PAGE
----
Wednesday, January 2, 2019

let's talk about community for a moment

What does the word "community" mean to you?

Think for a moment or three before you try to answer that for yourself.

Recognizing that too often, those of us in deep emotional and spiritual need confuse "community" with "family" (though we may already experience membership in each), I want to make sure we're talking about "community" first.

We all come from families. That's part of the deal when you're born. How long that family functions as such, poorly or well, is another question; but we all start with a family.

When we move out into the larger world, we can become part of a community. It isn't always the community that's best for us. It isn't always -- or, these days, usually -- the community we remain engaged with in the long term. And in some cases, we may not even be aware of the idea of belonging to a "community" until we're well into adulthood. (That was my case, owing largely to a peripatetic childhood and parents who were artistic, singular people who weren't really equipped to "belong" to community themselves.)

I am on the verge of admitting that a community I've been a member of for over a decade is simply not a good fit for me anymore, and probably hasn't been for a long time.
And so I am really sitting with my feelings right now. I am feeling sad and tired and weary, knowing that The College Try I've spent the last decade-plus making, trying to improve the culture of my community, has resulted in abject failure.
The community's leaders don't want to change the culture.
The community would rather save the world than admit to the classism in its midst.
The community sees me far less as a soul in need of comfort and reassurance, as a human being in need of assistance, and more as a resource to be tapped.

When your absence is only commented on when you return, and almost immediately upon your return you're asked what you can DO for the community, rather than why you were away and/or if you want to talk or need some help.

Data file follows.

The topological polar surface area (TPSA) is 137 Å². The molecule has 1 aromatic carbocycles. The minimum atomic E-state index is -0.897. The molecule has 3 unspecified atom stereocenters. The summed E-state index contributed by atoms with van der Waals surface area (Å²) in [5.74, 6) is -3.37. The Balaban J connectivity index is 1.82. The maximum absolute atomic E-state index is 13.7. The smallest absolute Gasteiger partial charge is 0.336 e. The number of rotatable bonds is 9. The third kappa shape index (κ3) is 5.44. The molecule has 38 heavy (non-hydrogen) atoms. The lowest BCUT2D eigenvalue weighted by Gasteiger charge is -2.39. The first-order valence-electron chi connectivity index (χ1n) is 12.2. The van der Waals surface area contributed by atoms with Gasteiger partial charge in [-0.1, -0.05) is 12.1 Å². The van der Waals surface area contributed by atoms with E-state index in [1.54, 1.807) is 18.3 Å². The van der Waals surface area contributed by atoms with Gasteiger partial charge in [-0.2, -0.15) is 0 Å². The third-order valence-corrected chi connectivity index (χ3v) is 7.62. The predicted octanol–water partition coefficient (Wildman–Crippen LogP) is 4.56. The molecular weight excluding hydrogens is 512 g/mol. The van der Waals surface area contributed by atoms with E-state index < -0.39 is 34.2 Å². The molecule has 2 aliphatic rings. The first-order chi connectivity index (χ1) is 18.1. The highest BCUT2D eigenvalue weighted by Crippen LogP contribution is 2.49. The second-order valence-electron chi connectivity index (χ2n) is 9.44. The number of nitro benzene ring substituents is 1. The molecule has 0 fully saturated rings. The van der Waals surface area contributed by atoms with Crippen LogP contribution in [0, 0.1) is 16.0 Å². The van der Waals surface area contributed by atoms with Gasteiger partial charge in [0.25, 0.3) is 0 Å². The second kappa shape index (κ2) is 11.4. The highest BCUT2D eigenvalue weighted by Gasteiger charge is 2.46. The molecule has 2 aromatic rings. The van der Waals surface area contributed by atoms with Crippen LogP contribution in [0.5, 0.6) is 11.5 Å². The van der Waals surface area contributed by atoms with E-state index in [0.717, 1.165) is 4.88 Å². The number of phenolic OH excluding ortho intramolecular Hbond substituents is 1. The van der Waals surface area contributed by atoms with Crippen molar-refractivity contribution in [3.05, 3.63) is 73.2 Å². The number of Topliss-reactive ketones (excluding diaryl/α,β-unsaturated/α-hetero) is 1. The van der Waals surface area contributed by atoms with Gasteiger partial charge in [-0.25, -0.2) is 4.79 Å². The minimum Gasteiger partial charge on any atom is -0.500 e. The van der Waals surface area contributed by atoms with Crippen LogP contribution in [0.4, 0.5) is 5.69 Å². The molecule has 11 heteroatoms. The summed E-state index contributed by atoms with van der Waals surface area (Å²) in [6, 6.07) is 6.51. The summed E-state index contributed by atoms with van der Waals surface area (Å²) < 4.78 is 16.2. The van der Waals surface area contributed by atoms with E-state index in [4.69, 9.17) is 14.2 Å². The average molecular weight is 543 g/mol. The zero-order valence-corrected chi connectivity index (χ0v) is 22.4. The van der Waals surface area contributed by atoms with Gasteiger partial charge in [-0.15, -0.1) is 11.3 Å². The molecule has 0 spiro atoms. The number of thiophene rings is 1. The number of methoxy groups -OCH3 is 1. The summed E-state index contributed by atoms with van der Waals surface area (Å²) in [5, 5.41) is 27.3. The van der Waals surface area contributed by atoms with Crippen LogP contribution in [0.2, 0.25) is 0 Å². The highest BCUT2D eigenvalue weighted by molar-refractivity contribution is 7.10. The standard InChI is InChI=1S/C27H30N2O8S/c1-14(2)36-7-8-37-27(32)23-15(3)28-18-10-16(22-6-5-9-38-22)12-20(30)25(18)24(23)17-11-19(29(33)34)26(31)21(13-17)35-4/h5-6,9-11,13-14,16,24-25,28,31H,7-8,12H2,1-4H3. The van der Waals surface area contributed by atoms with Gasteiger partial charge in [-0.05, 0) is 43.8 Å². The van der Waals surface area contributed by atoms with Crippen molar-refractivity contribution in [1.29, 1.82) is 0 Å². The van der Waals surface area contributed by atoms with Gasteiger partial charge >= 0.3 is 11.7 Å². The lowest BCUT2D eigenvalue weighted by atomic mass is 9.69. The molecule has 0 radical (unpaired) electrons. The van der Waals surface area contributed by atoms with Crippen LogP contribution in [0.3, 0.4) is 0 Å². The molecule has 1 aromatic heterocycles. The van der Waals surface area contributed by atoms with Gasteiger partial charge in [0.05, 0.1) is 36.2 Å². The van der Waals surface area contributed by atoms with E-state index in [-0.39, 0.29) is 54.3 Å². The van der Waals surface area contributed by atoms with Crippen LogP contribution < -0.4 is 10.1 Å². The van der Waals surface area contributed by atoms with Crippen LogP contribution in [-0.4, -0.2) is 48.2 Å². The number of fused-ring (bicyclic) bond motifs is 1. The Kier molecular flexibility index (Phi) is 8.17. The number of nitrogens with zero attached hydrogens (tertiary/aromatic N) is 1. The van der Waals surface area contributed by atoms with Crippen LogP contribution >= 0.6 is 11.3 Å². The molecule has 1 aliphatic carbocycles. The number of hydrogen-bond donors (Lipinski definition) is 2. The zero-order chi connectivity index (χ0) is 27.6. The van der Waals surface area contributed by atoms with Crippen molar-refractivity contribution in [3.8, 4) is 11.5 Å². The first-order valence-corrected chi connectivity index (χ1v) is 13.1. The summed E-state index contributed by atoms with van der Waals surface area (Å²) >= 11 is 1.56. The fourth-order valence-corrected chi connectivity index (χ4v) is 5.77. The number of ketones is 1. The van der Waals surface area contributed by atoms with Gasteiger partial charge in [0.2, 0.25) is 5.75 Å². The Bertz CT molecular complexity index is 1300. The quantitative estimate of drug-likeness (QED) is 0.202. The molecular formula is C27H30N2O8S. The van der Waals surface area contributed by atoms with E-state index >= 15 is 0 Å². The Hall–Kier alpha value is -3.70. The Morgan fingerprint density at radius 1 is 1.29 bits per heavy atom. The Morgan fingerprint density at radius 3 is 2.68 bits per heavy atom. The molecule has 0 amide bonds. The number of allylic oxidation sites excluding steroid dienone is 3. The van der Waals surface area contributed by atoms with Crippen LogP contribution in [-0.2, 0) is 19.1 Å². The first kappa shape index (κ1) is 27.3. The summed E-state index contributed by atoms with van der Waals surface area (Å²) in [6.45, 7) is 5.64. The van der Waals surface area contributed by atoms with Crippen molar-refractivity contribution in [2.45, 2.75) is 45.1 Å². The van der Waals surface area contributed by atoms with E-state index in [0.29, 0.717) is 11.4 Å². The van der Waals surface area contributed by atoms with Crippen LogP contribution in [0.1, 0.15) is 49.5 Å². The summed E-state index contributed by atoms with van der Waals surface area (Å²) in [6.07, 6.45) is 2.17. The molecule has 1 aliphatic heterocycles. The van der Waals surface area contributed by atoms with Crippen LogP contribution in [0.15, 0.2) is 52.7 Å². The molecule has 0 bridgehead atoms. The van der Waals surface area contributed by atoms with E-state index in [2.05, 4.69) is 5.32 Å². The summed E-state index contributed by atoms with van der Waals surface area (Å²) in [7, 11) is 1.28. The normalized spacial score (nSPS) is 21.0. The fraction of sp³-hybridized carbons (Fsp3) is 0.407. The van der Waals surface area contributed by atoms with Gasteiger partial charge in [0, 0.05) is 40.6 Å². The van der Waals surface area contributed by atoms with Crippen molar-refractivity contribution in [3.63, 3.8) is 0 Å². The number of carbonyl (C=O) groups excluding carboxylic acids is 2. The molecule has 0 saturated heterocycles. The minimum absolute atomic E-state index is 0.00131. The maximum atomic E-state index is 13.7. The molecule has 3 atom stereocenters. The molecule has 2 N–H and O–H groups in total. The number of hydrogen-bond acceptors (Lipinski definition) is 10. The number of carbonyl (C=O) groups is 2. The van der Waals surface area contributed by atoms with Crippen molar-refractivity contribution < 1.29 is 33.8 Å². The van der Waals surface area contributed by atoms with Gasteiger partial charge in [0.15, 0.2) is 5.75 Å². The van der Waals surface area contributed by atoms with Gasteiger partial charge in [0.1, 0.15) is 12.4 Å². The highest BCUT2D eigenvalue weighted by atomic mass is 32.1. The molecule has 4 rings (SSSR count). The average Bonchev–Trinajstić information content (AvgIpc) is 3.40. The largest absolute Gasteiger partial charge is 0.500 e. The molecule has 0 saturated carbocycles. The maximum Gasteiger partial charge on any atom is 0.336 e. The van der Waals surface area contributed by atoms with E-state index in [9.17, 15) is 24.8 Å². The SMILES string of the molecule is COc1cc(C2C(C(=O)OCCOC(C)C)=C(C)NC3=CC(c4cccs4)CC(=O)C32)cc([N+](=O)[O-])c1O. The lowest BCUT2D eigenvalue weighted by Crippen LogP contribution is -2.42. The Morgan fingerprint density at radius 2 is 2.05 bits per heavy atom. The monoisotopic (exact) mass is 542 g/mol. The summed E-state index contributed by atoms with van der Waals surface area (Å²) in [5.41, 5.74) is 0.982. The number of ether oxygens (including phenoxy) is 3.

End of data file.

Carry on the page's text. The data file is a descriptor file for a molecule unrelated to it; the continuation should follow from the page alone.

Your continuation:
When you are not seen as a human being with a soul, but a source of cheap or free labor, then synagogue life becomes irrelevant pretty quickly.
When your community is so hung up on saving the world's poor because it's easier and less painful than acknowledging the poor and hurting in their midst, you eventually realize that it's time to find new ways of nurturing your soul and healing your wounded heart, somewhere else, and maybe some WAY else.

And that is why I am on the verge of ending my formal relationship with this particular community.

It will leave something of a vacuum, a hole, inside me. And I will need to find a way to fill that hole.
I am working on that, and am not yet ready to talk about it. But trust me when I say that at some point I will find or create something else that feels more honest and healthier and more caring and nurturing than what I am leaving behind.
When I am ready to talk about it, I expect I'll piss some people off.
I do not care.
I only care at this point about dealing with my broken heart and figuring out how I will sit with the hurt and begin to heal it a little.
I recognize tonight that this situation with this particular community is one of the pieces of my life that feeds and has been fed by my depression. So it's time to move on.

May your forays into community be enlightening and nurturing.


Accordion3 said...

You were thinking along these lines a while ago. It seems that your thinking has firmed up a lot and you are ready to take action. That alone is a terrific accomplishment.

Wishing you well with what will ultimately be better for you, but may well be difficult in the interim.

Hewy said...

Look after You & all else comes second. I really enjoy your writings, you strike me as both a nice & thoughtful person. Keep on spinning 💪